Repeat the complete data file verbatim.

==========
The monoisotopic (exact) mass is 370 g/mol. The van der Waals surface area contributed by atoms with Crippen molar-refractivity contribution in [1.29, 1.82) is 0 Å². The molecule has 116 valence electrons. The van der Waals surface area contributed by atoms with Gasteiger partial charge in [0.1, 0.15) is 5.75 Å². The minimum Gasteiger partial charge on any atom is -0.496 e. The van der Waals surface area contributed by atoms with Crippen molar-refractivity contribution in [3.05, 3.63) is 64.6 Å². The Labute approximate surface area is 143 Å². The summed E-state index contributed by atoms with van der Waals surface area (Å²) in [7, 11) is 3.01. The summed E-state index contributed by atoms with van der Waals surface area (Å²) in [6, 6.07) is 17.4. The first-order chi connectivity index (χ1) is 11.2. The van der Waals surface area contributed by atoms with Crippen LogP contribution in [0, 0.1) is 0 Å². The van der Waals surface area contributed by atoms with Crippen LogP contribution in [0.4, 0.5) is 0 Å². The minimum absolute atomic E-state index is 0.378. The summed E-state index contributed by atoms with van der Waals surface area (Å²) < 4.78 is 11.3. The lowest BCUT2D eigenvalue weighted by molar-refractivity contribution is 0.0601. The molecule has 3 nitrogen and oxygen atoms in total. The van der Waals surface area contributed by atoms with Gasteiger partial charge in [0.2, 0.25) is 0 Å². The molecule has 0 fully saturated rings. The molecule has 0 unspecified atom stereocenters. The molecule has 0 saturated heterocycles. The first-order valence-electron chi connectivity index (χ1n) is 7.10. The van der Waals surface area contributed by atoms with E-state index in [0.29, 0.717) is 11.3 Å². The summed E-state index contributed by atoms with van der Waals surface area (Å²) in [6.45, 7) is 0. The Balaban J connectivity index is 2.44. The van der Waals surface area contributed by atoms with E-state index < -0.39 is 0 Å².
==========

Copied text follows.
The monoisotopic (exact) mass is 370 g/mol. The van der Waals surface area contributed by atoms with Crippen molar-refractivity contribution in [1.29, 1.82) is 0 Å². The molecule has 116 valence electrons. The van der Waals surface area contributed by atoms with Gasteiger partial charge in [0.1, 0.15) is 5.75 Å². The minimum Gasteiger partial charge on any atom is -0.496 e. The van der Waals surface area contributed by atoms with Crippen molar-refractivity contribution in [3.05, 3.63) is 64.6 Å². The Labute approximate surface area is 143 Å². The summed E-state index contributed by atoms with van der Waals surface area (Å²) in [7, 11) is 3.01. The summed E-state index contributed by atoms with van der Waals surface area (Å²) in [6, 6.07) is 17.4. The first-order chi connectivity index (χ1) is 11.2. The van der Waals surface area contributed by atoms with Crippen LogP contribution in [0, 0.1) is 0 Å². The van der Waals surface area contributed by atoms with Crippen LogP contribution in [0.4, 0.5) is 0 Å². The minimum absolute atomic E-state index is 0.378. The summed E-state index contributed by atoms with van der Waals surface area (Å²) < 4.78 is 11.3. The lowest BCUT2D eigenvalue weighted by molar-refractivity contribution is 0.0601. The molecule has 3 nitrogen and oxygen atoms in total. The van der Waals surface area contributed by atoms with Gasteiger partial charge in [0.2, 0.25) is 0 Å². The molecule has 0 fully saturated rings. The molecule has 0 unspecified atom stereocenters. The molecule has 0 saturated heterocycles. The first-order valence-electron chi connectivity index (χ1n) is 7.10. The van der Waals surface area contributed by atoms with E-state index in [0.29, 0.717) is 11.3 Å². The summed E-state index contributed by atoms with van der Waals surface area (Å²) in [6.45, 7) is 0. The Balaban J connectivity index is 2.44. The van der Waals surface area contributed by atoms with E-state index < -0.39 is 0 Å².